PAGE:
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June, 2004 - Nr. 6

 

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Concert Season's End
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Pearls in Color
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German Beauty in Troy
A Truly Canadian Experience
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Returned to Bremen
Bach Festival 100th
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New Immigration Law
US Author in Berlin
German Olympians
Training for Olympics
Bremen Captures Trophy

President Gives Farewell Pep Talk to Gloomy Germans

  TWIG - In his nationally televised farewell speech to the nation, President Johannes Rau took his fellow Germans to task for their stubborn tendency to see the glass as half empty.

Rau said that widespread gloom is hampering the countryís economic prospects and even threatening to undermine its post-war political order.

"I donít know of any other country where so many people in authority so eagerly talk down their own country," Rau, who will step down on May 23 after a single five-year term, said on Wednesday.

"Have we put ourselves down to the point that we donít believe in ourselves anymore?" Rau asked. "Arenít we sometimes approaching a kind of collective depression?"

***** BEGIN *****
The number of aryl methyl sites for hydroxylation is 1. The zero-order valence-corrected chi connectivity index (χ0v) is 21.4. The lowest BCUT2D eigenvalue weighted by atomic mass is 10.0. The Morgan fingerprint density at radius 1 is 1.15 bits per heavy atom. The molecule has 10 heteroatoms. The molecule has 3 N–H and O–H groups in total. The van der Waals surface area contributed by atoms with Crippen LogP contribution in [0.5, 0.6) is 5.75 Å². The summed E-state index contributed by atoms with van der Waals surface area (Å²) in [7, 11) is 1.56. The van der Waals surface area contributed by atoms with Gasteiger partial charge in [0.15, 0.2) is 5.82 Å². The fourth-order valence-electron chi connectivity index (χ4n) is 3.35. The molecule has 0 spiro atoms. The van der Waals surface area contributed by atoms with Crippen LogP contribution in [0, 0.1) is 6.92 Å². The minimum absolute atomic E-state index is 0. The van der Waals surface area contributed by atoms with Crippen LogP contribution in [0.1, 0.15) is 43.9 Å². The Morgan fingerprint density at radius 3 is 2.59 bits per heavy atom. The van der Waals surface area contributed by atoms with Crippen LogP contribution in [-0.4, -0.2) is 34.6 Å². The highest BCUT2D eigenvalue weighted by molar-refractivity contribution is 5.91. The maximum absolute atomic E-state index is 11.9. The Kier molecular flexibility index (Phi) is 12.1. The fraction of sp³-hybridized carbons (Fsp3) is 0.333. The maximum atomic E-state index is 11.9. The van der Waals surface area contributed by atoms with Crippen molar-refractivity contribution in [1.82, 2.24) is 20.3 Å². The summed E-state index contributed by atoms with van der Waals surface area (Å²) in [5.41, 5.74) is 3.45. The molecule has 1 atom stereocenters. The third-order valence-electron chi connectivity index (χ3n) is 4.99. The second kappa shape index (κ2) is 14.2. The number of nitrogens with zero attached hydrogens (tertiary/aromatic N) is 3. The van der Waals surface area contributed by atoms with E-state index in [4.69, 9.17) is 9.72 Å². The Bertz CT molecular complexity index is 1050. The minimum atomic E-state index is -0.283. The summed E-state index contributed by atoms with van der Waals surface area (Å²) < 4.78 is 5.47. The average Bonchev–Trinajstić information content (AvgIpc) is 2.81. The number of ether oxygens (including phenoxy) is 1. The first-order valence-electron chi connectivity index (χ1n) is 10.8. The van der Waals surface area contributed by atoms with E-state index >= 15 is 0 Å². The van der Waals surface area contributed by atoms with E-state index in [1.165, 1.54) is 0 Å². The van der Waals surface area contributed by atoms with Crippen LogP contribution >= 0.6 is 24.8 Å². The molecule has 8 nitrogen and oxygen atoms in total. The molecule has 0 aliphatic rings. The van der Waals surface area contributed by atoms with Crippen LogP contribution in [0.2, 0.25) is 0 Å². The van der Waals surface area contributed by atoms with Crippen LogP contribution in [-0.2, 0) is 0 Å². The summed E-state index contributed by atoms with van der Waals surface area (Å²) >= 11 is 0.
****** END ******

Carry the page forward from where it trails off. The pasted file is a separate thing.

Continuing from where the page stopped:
Rauís speech came amidst a growing sense of doubt about the future of Germanyís powerhouse economy.

Europeí largest economy has only recently shown signs of a nascent recovery after three years of near-zero growth. Unemployment is still stubbornly high at over 10%, with the jobless rate much higher in the formerly communist eastern part of the country.

Afraid that jobs will be shifted abroad and unsettled by unpopular welfare cuts imposed by Chancellor Gerhard Schroederís government, cautious German consumers are saving, rather than spending, their disposable income.

While acknowledging peopleís fears, Rau warned that brooding pessimism could become a self-fulfilling prophesy by hampering investment and bring consumer spending to a standstill.

Rau, who has held the largely ceremonial post of head of state since 1999, said everyone shared the blame for a "deep crisis of confidence," but reserved his sharpest criticism for politicians.

Rau lambasted public officials and business executives who "unabashedly line their own pockets" while citizens are being asked to accept painful cuts to social welfare programs.

Attacking policy making failures by Chancellor Schroederís government and the conservative opposition alike, Rau said that cynicism and apathy were dangerously widespread.

"Habitual mistrust of politics undermines the foundations of democracy and is a wide open door for populists and terrible simplifiers of all kinds," he argued.

Rau said that there was no easy solution to the crisis, but he suggested that Germans should take personal responsibility and relearn the importance civic engagement by joining community groups.

He said Germans had good reason to hold their heads up high. "We have daring entrepreneurs, internationally renowned researchers and scientists, creative engineers and highly skilled employees."

Rau was holding the "Berlin Lecture," an annual tradition begun in the 1997 by his predecessor Roman Herzog to address pressing public policy issues.
Republished with permission from "The Week in Germany"

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